After you’ve wordsmithed your awesome, clear, thoughtful, inspiring vision statement (and if you have, share it here, I’d love to read them), write it in the box, pat yourself on the back, high-five your teammates, and move forward one space.

The next four boxes should be easier. Mostly because they are all hypotheses, or guesses at what you think the right answer is. The first box “Target Group” is all about our customer hypothesis. Who do we believe we are trying to serve? Typically, for a new product, or even existing products, we’re looking at the earlyvangelists. We’re looking for customers who clearly identify with our vision. Notice I did say our solution? We want customers who to buy into our vision. They fall in love with the idea, not the solution. So try that out and see if turns out to be different than the customers you currently view as your target segment. Got it? Good, write one sentence in the box that simply describes these people, pat yourself on the back, high-five your teammates, and move forward one space.

The next box, “Needs”, addresses our problem hypothesis. What do we think the problems of our customers are? Again, don’t fit the problem to your solution. Empathize with your customers and truly try to understand what their problem is. Not what you want it to be. When you think you have a good problem hypothesis, write it in the box in clear, simple terms, pat yourself on the back, high-five your teammates, and move forward one space.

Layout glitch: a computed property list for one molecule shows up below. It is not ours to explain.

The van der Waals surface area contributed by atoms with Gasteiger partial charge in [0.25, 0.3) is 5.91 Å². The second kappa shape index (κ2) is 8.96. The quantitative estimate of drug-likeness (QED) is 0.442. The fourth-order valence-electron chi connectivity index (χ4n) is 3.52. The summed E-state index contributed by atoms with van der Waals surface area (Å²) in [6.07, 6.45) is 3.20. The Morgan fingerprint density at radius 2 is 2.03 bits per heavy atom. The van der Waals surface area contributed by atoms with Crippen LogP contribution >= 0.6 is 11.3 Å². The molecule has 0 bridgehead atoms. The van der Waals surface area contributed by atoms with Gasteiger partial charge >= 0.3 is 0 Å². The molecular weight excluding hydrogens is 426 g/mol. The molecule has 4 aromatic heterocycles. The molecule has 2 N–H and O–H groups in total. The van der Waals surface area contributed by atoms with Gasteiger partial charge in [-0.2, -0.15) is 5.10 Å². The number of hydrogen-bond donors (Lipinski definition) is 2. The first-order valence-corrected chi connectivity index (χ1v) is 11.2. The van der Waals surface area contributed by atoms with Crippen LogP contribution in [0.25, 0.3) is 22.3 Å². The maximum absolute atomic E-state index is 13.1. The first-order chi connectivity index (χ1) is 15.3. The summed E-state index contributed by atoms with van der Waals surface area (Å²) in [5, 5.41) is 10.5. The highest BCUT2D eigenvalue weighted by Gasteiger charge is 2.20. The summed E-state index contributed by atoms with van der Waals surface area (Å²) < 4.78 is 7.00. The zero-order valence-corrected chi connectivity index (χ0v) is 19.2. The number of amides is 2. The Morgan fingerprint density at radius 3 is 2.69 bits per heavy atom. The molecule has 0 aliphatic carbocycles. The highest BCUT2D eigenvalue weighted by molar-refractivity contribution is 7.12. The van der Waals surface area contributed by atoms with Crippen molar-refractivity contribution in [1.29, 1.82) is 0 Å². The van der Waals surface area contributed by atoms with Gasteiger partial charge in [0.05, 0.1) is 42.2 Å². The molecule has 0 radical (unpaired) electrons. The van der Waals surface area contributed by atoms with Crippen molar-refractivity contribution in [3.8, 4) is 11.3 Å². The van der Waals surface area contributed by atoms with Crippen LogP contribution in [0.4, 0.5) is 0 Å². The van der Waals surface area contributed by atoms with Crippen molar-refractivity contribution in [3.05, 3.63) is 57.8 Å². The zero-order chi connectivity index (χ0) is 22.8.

Box number four: “Product”. This is your solution hypothesis. Based on the customers you described, and the problem you identified, what is the minimal thing you can do/build to solve that problem and make them smile? Again, this isn’t rocket science. It’s a guess.  First guess. It doesn’t have to be right. It just has to be something you can build, test, and see if your customers smile. Got it? Awesome! Write it in the box in clear, simple terms, pat yourself on the back, high-five your teammates, and move forward one space. You are nearing the end of this game.

Last box: “Value”. This box vexes me a bit and to be honest, I don’t usually fill it in the first time around. So first timers, leave it blank. It’s OK. The world will not end if you do not define the value to your business right now. Why? Because so far, the other boxes have been guesses. Hypotheses need to be tested, validated. Chances are very high that the things you wrote in those boxes will change as soon as you start using the tool we’ll be covering in our next post, the Validation Board.